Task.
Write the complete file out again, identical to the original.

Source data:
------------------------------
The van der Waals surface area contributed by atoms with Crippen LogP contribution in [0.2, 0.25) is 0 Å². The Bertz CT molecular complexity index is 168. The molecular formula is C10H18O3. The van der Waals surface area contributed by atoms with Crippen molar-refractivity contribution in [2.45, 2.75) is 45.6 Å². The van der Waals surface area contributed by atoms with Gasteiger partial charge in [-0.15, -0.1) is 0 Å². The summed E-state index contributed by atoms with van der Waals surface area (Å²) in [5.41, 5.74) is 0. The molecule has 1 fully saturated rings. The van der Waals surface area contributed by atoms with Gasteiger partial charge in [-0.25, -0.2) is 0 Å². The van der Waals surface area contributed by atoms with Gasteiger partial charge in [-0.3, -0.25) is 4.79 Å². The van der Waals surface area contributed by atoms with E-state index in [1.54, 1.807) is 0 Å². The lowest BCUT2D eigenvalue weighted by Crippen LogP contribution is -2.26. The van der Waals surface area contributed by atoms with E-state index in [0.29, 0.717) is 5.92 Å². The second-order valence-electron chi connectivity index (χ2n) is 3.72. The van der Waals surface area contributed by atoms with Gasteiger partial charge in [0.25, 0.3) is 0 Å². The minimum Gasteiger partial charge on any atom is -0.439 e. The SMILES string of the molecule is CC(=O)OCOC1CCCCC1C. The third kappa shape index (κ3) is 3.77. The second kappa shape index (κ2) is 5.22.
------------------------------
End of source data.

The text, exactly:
The van der Waals surface area contributed by atoms with Crippen LogP contribution in [0.2, 0.25) is 0 Å². The Bertz CT molecular complexity index is 168. The molecular formula is C10H18O3. The van der Waals surface area contributed by atoms with Crippen molar-refractivity contribution in [2.45, 2.75) is 45.6 Å². The van der Waals surface area contributed by atoms with Gasteiger partial charge in [-0.15, -0.1) is 0 Å². The summed E-state index contributed by atoms with van der Waals surface area (Å²) in [5.41, 5.74) is 0. The molecule has 1 fully saturated rings. The van der Waals surface area contributed by atoms with Gasteiger partial charge in [-0.25, -0.2) is 0 Å². The van der Waals surface area contributed by atoms with Gasteiger partial charge in [-0.3, -0.25) is 4.79 Å². The van der Waals surface area contributed by atoms with E-state index in [1.54, 1.807) is 0 Å². The lowest BCUT2D eigenvalue weighted by Crippen LogP contribution is -2.26. The van der Waals surface area contributed by atoms with E-state index in [0.29, 0.717) is 5.92 Å². The second-order valence-electron chi connectivity index (χ2n) is 3.72. The van der Waals surface area contributed by atoms with Gasteiger partial charge in [0.25, 0.3) is 0 Å². The minimum Gasteiger partial charge on any atom is -0.439 e. The SMILES string of the molecule is CC(=O)OCOC1CCCCC1C. The third kappa shape index (κ3) is 3.77. The second kappa shape index (κ2) is 5.22.